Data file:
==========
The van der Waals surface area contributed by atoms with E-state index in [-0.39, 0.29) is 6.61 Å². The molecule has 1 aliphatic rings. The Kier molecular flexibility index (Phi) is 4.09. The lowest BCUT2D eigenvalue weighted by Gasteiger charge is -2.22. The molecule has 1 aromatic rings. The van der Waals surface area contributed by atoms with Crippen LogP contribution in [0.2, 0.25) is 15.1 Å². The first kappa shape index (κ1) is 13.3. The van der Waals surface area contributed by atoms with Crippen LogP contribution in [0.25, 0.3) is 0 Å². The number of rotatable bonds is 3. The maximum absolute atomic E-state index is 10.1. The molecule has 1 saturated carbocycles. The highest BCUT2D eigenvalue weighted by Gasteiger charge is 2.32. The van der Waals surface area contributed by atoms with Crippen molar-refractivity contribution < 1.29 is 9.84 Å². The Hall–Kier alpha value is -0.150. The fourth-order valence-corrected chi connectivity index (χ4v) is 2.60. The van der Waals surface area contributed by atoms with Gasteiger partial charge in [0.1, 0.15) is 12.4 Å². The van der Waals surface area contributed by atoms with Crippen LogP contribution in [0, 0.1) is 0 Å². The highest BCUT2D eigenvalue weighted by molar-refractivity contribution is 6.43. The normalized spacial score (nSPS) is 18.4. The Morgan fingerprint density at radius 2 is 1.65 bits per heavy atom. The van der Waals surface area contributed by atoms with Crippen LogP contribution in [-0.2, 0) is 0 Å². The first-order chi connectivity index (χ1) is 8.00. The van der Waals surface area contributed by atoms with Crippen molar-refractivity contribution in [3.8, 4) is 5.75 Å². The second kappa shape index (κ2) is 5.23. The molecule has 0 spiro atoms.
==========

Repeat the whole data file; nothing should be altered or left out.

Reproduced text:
The van der Waals surface area contributed by atoms with E-state index in [-0.39, 0.29) is 6.61 Å². The molecule has 1 aliphatic rings. The Kier molecular flexibility index (Phi) is 4.09. The lowest BCUT2D eigenvalue weighted by Gasteiger charge is -2.22. The molecule has 1 aromatic rings. The van der Waals surface area contributed by atoms with Crippen LogP contribution in [0.2, 0.25) is 15.1 Å². The first kappa shape index (κ1) is 13.3. The van der Waals surface area contributed by atoms with Crippen LogP contribution in [0.25, 0.3) is 0 Å². The number of rotatable bonds is 3. The maximum absolute atomic E-state index is 10.1. The molecule has 1 saturated carbocycles. The highest BCUT2D eigenvalue weighted by Gasteiger charge is 2.32. The van der Waals surface area contributed by atoms with Crippen molar-refractivity contribution < 1.29 is 9.84 Å². The Hall–Kier alpha value is -0.150. The fourth-order valence-corrected chi connectivity index (χ4v) is 2.60. The van der Waals surface area contributed by atoms with Gasteiger partial charge in [0.1, 0.15) is 12.4 Å². The van der Waals surface area contributed by atoms with Crippen LogP contribution in [0, 0.1) is 0 Å². The highest BCUT2D eigenvalue weighted by molar-refractivity contribution is 6.43. The normalized spacial score (nSPS) is 18.4. The Morgan fingerprint density at radius 2 is 1.65 bits per heavy atom. The van der Waals surface area contributed by atoms with Crippen LogP contribution in [-0.2, 0) is 0 Å². The first-order chi connectivity index (χ1) is 8.00. The van der Waals surface area contributed by atoms with Crippen molar-refractivity contribution in [3.8, 4) is 5.75 Å². The second kappa shape index (κ2) is 5.23. The molecule has 0 spiro atoms.